From trash picker to president and CEO, Denny Reagan knows the ins and outs of The Muny
Dennis “Denny” Reagan is nothing if not dedicated. He began working at The Muny in 1968 as a summer hire. His role at the outdoor theater in St. Louis’ Forest Park expanded to year- round in 1976. Since he became a full-time employee, Reagan has missed only one evening performance – Aug. 7, 1981.
“My brother got married,” he says.
Reagan has served as president and chief executive officer of The Muny since 1991. The Muny is America’s oldest and largest outdoor musical theater. Producing seven musicals during an eight-week period each summer, the theater’s first performance took place in 1919.
At every show, Reagan can be found greeting the crowds before the performance and bidding them good night after it. Always in a jacket and tie. Even during the record-breaking, 100-plus degree evenings this summer.
“Well, the jacket did come off a few nights,” he says with a laugh.
Reagan, The Muny’s sixth president, says the audience and theater’s staff are what make his job satisfying.
“There’s nothing better than watching the crowds enjoy the performance, and to see them react to something spectacular, or funny, or touching,” he says. “And the staff here is just amazing. There are only 14 of us who work full- time, year-round. Then we amp up to 700 employees during the summer season, and the place explodes.”
Reagan was one of five children growing up in south St. Louis. He earned a bachelor’s degree in business administration from the University of Missouri–St. Louis in 1974.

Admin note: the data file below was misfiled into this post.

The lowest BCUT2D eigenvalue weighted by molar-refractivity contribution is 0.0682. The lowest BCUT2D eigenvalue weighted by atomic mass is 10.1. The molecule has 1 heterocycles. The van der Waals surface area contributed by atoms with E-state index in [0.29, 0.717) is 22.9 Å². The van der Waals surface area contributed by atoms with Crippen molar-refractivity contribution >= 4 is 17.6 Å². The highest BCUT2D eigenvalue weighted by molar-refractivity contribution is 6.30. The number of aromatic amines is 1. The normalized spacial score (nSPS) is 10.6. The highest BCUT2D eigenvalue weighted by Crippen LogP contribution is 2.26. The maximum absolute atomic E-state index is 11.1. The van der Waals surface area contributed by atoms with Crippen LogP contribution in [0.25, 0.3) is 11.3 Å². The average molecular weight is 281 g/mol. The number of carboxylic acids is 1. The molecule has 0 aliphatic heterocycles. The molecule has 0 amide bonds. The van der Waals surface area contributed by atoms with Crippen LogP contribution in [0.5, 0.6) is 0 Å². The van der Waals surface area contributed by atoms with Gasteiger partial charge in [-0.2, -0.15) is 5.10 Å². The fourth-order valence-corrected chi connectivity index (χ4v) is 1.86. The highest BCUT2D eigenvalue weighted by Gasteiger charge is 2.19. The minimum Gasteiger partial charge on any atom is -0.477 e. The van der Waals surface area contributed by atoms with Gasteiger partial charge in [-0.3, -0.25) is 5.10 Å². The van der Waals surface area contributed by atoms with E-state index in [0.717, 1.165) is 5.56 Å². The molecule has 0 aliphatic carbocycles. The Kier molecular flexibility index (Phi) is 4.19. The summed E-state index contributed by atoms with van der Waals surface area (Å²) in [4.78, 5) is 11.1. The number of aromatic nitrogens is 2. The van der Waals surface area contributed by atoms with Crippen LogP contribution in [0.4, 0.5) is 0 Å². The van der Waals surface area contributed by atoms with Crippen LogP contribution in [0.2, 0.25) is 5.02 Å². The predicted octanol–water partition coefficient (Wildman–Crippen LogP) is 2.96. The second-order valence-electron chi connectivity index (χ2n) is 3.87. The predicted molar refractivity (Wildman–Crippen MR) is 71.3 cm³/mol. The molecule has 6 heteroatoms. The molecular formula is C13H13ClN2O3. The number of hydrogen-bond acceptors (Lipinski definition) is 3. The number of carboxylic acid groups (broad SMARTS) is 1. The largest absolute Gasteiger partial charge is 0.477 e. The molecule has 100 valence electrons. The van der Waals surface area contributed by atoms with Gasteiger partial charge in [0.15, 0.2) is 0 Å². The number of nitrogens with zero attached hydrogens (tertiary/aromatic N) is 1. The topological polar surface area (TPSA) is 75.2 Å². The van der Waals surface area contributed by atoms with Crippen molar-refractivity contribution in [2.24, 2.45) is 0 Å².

“Frankly, my decision to attend UMSL was largely a financial one,” he says. “I couldn’t afford room and board at an out- of-town school, so UMSL was the best choice for me. That’s why UMSL means so much, because it allowed me to get a quality education at an affordable price.”
Reagan began his career at The Muny as a trash picker, moved on to gofer, stagehand and a number of other jobs. Then, he became director of operations and ultimately president. So he came into his current role well-versed in all aspects of The Muny and says he had a few specific goals in mind.
First, it was critical to update and renovate the historic theater. His second objective was to return the theater to producing its own musicals, and the third was to build an endowment for The Muny. All three of his initial goals have been met.
“We’ve invested $22 million into the facilities since I’ve been here,” he says. “The concession area and bathrooms were renovated, new seats were installed, a two-story rehearsal space was constructed, public areas were redesigned, landscaping was updated and a lot more.”
The Muny used to bring in touring companies to perform shows mounted else- where. Now, it purchases only the script and score. The theater assembles all other elements of the musicals, exclusively for audiences at The Muny. Directors, choreographers and designers are all hired by The Muny, as is every singer, dancer, actor and musician. Every piece of scenery is built and painted by in-house craftsmen.
“Producing our own shows allows us to customize the productions,” Reagan says. “This makes it better suited to our theater, our massive stage, and for the unique enjoyment of The Muny audience.”
The theater wrapped up its 93rd season this summer, and Reagan says he’s looking forward to celebrating The Muny’s 100th summer in St. Louis.
“Plans are underway for the centennial season,” he says. “We’re going to pull out all the stops, and everyone at The Muny is already excited about it! We can’t wait to treat the crowds to the ultimate Muny summer, and frankly, neither can I. It will be one big ‘thank you’ to St. Louis for so many years of support.”
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